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I am having a number of people over for Rosh Hashanah with a variety of food restrictions, including one person who is allergic to apples and another who is vegan and doesn’t eat honey. How can I still make the meal feel traditional and sweet?
As a host, accommodating your guests’ needs is a large part of your role. But you can do that graciously and within reason without throwing your whole menu and planning process into chaos and making your own holiday more stressful than it ought to be. You’ll need to talk to your guests about their varying food restrictions, decide what you’re able to provide based on your own bandwidth, and be willing to ask for help and set boundaries.
Unless the person with the apple allergy will have an anaphylactic reaction to them sitting on the table, you can still serve apples. But you’ll only know how serious these restrictions are by asking. When you have vegan or vegetarian guests, it’s important to have substantial food that will satisfy them (translation: protein and not just veggies). In most cases, as long as you carefully describe ingredients and maintain separate serving utensils (or label things if you’re doing a buffet) you don’t have to have all the menu items meet everyone’s specifications.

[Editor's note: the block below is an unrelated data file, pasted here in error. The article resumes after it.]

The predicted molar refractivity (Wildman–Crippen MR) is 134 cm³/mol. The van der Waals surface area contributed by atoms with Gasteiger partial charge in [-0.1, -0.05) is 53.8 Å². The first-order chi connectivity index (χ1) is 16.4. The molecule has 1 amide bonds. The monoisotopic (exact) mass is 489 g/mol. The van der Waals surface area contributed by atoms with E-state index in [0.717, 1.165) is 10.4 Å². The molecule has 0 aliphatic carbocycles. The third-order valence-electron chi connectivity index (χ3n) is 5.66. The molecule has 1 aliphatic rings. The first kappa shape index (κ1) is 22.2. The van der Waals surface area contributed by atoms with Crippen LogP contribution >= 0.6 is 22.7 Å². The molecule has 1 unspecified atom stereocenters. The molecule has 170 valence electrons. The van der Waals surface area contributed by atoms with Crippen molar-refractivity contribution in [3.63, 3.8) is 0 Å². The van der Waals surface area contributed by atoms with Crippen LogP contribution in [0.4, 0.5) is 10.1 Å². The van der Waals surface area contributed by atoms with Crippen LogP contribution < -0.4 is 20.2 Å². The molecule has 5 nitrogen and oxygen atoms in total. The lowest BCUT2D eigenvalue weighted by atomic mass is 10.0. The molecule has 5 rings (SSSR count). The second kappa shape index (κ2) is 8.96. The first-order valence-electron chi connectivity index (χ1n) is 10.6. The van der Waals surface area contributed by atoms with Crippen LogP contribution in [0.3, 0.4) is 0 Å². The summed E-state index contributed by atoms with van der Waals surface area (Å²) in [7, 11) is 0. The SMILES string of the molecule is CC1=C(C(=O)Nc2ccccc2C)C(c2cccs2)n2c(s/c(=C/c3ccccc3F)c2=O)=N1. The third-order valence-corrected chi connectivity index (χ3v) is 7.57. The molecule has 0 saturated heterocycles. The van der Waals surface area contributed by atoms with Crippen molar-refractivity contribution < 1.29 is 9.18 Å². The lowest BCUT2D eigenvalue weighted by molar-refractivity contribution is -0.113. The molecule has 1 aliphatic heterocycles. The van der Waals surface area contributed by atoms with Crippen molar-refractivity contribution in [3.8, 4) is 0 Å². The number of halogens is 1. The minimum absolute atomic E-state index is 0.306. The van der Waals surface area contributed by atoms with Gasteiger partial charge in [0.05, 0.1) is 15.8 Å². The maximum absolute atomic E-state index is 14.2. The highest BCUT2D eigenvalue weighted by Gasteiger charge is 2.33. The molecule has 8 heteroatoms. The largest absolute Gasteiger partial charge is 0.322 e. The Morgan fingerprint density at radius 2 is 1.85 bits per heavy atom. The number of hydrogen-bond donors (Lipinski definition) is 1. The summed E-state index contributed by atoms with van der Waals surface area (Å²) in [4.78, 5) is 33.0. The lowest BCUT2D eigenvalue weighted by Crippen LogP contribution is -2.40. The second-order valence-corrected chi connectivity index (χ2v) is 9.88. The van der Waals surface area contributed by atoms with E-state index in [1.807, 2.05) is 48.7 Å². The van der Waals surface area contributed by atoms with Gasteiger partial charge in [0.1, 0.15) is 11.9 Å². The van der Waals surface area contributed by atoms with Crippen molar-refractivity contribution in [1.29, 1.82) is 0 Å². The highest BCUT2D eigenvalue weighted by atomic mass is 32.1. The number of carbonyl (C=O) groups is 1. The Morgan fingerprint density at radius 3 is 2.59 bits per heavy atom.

Maybe for the apple-allergic, dipping challah in honey is sufficient, or serving honeyed carrots as a side dish or honey cake as a dessert will be enough. If your guest is Jewish, she’s encountered this problem at previous Rosh Hashanah meals and probably has her own solution, which you’ll only know if you ask. Since the vegan won’t eat honey, expand the dips for everyone: silan (date honey), maple syrup, chocolate sauce, vegan caramel, or even frosting could all be fun options. You can also ask if she has a favorite vegan Rosh Hashanah main dish and could she provide you with the recipe.
Hosting can be a wonderful, enriching experience and an opportunity to share a meal with friends is a beautiful way to start the new year. But you don’t need to turn yourself inside out to do it. If someone offers to bring something, say yes, and specify that it should meet one of the requirements for one of the food restrictions – either that of the person offering or of one of the other guests. “Thanks, I’d love for you to bring a dessert. Is it possible that you could bring one that’s vegan?” You can also outsource by purchasing pre-made items to ease your overall cooking load, especially of potentially unfamiliar foods. Your desire to accommodate is admirable, and I hope your guests’ appreciation matches your attention to detail.
Be well, and shana tova u’metukah – a sweet and happy new year,